In this embodiment, once the drive rod has been displaced the specified distance--and the desired, metered volume of fluid is extruded--the control unit interrupts the power supply sent to the applicator via the tether. Thus, by regulating the power supplied to the stepping motor, the volume of fluid dispensed is controlled. However, if the operator elects manual control, fluid extrusion is controlled by the operator via the finger switch. Fluid will then be extruded at the selected flowrate for as long as the finger switch is depressed.

A further embodiment is shown in FIG. 4, wherein the control unit has an internal power supply, thereby allowing for portable operation. In this embodiment, the entire dispenser system could be worn as a belt pack 12. An additional embodiment is shown in FIG. 5, wherein the dispenser system is mounted to a stand 13 and controlled via a footpedal 14. An even further embodiment of the present invention is shown in FIG. 6 wherein the fluid dispenser system of the present invention integrated into an XYZ table 15, wherein the control unit receives personal computer 16. One further embodiment is shown in FIG. 7, wherein control unit 2 simultaneously controls two handheld applicators 4 and 4' via control tethers 3 and 3'.

It is understood that each of these embodiments allows for the use by control unit Z of either a self-contained power source or a power cord that may draw power either from a storage device or from a step-down transformer (to convert household current to current appropriate to drive the stepping motor).

The invention may be embodied in other specified forms without departing from the spirit or essential characteristics thereof. The present embodiments are therefore to be considered in all respects as illustrative and not restrictive, and all changes which come within the meaning and range or equivalency of the claims are therefore intended to be embraced therein.

Patent Citations
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US4634431 *May 16, 1983Jan 6, 1987Whitney Douglass GSyringe injector
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Referenced by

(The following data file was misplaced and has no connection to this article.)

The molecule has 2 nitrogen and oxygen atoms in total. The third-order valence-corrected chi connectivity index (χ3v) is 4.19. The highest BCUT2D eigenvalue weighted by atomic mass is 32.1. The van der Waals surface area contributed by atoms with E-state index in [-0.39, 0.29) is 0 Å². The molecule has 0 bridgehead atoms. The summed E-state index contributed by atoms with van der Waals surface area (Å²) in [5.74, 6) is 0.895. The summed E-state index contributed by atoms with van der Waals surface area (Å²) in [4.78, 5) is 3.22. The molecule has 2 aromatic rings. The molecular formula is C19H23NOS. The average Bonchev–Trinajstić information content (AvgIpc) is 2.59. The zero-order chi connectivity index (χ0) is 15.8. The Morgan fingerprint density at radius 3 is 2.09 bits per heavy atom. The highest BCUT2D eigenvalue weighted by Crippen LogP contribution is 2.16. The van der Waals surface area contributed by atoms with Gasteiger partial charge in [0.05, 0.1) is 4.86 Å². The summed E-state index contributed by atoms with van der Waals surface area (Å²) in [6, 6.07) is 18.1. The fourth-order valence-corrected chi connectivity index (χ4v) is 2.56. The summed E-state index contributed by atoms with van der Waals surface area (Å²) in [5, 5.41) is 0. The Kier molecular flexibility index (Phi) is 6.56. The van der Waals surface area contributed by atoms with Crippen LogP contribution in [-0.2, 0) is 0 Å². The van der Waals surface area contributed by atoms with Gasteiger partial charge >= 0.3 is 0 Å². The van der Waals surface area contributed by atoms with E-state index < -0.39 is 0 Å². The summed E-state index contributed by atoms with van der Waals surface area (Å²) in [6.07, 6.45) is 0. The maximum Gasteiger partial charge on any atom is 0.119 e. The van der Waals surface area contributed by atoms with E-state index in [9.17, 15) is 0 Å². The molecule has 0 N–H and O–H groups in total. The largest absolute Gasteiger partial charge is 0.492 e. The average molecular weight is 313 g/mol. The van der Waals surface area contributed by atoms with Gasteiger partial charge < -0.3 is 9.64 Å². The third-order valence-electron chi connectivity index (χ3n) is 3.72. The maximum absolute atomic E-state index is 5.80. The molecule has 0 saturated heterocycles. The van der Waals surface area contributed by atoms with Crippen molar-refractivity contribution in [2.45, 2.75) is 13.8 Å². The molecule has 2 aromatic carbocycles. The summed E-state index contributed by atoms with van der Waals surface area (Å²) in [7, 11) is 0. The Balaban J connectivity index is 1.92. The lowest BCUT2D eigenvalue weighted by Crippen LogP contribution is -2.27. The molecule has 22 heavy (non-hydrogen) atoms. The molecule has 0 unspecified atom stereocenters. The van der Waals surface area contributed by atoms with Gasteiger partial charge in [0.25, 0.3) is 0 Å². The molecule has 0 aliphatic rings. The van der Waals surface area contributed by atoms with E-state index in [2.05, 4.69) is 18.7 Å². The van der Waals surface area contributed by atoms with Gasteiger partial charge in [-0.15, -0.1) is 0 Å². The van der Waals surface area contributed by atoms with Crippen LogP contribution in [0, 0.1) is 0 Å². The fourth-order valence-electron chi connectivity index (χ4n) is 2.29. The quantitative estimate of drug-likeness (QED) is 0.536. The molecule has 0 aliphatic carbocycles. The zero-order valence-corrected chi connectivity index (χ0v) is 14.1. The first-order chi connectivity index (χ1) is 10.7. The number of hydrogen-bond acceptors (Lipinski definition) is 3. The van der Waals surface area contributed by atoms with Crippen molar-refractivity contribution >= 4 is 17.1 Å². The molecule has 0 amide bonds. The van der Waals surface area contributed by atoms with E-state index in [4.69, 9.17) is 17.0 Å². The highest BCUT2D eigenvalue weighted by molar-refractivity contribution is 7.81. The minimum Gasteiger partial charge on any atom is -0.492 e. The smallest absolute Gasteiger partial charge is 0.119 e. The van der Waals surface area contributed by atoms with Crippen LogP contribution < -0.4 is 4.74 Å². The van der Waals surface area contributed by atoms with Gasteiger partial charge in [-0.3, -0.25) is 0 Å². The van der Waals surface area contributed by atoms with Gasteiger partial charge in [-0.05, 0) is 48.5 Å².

Citing PatentFiling datePublication dateApplicantTitle
US5765722 *Jun 26, 1996Jun 16, 1998Fishman CorporationElectronically controlled, positive-displacement fluid dispenser
US5839335 *Nov 1, 1996Nov 24, 1998Tilley; Robert W.Saw blade lubricating apparatus
US5921437 *Jun 16, 1998Jul 13, 1999Takachi; KenDispenser apparatus
US6050450 *Dec 28, 1998Apr 18, 2000Dispensing Technologies International IncorporatedApparatus and system for precision dispensing of fluids and method of operating the same
US6348124Dec 14, 1999Feb 19, 2002Applied Materials, Inc.Delivery of polishing agents in a wafer processing system
US6575331Mar 12, 2002Jun 10, 2003Zaxis, Inc.Hydraulically and volumetrically dispensing and filling fluid
US6629881Feb 17, 2000Oct 7, 2003Applied Materials, Inc.Method and apparatus for controlling slurry delivery during polishing
US6648641 *Nov 22, 2000Nov 18, 2003The Procter & Gamble CompanyApparatus, method and product for treating teeth
US6662969Dec 14, 2001Dec 16, 2003Zaxis, Inc.Hydraulically and volumetrically dispensing a target fluid
US6682601 *Apr 6, 2000Jan 27, 2004Fishman CorporationElectronic fluid dispenser
US6957747Nov 17, 2003Oct 25, 2005Nordson CorporationHydraulically and volumetrically dispensing fluid
US7086933Apr 22, 2002Aug 8, 2006Applied Materials, Inc.Flexible polishing fluid delivery system
US7617953Sep 29, 2005Nov 17, 2009Nordson CorporationPneumatic dispensing system with linear actuation and method
US8118780 *Aug 23, 2004Feb 21, 2012Liebel-Flarsheim Company LlcHydraulic remote for a medical fluid injector
US8256645 *Sep 28, 2009Sep 4, 2012Fishman CorporationFluid dispensing system
US8265796Jul 14, 2010Sep 11, 2012Fishman CorporationVirtual dispensing system
US8352089Mar 31, 2010Jan 8, 2013Fishman CorporationRemotely controlled fluid dispenser
US8357338Mar 1, 2005Jan 22, 20133M Innovative Properties CompanyApparatus for generating a multi-component compound
US8561841Sep 7, 2007Oct 22, 2013A.C. Dispensing Equipment, Inc.Cartridge based fluid dispensing apparatus
US20110073613 *Sep 28, 2009Mar 31, 2011Beebe W ScottFluid dispensing system
EP1570805A1 *Mar 1, 2004Sep 7, 20053M Espe AGDevice and method for generating a multi-component compound
WO2000032496A1 *Nov 26, 1999Jun 8, 2000L & N Plast Vertriebs GmbhFlexible urging mechanism and dispensing kit incorporating same
WO2000040342A1Dec 28, 1999Jul 13, 2000Dispensing Tech Int CorpFluid dispensing apparatus
WO2005084579A1 *Mar 1, 2005Sep 15, 20053M Espe AgApparatus and method for generating a multi-component compound
WO2008028294A1 *Sep 7, 2007Mar 13, 2008A C Dispensing Equipment IncCartridge based fluid dispensing apparatus
WO2011123167A1Feb 15, 2011Oct 6, 2011Fishman CorporationRemotely controlled fluid dispenser
Classifications
U.S. Classification222/1, 222/63, 222/390, 222/333
International ClassificationB05C5/00, B05C17/01, B65D49/06, F04B23/00, A61C5/06, B65D83/00, B05C17/00
Cooperative ClassificationB05C17/002, B65D49/06, A61C5/062, B05C17/0103
European ClassificationB05C17/01B, B65D49/06, B05C17/00B
Legal Events
DateCodeEventDescription
Mar 22, 2011ASAssignment
Owner name: FISHMAN CORPORATION, MASSACHUSETTS
Free format text: CHANGE OF NAME;ASSIGNOR:PHILIP FISHMAN CORPORATION;REEL/FRAME:025996/0982
Effective date: 19970303
Nov 24, 2008REMIMaintenance fee reminder mailed
Nov 20, 2008FPAYFee payment
Year of fee payment: 12
Feb 3, 2005FPAYFee payment
Year of fee payment: 8
Feb 3, 2005SULPSurcharge for late payment
Year of fee payment: 7
Dec 8, 2004REMIMaintenance fee reminder mailed
Nov 17, 2000FPAYFee payment
Year of fee payment: 4
Aug 26, 1997CCCertificate of correction
Sep 12, 1994ASAssignment
Owner name: PHILIP FISHMAN CORPORATION, MASSACHUSETTS
Free format text: ASSIGNMENT OF ASSIGNORS INTEREST;ASSIGNORS:BEEBE, W. SCOTT;LEUSCHNER, MICHAEL J.;REEL/FRAME:007159/0238
Effective date: 19940912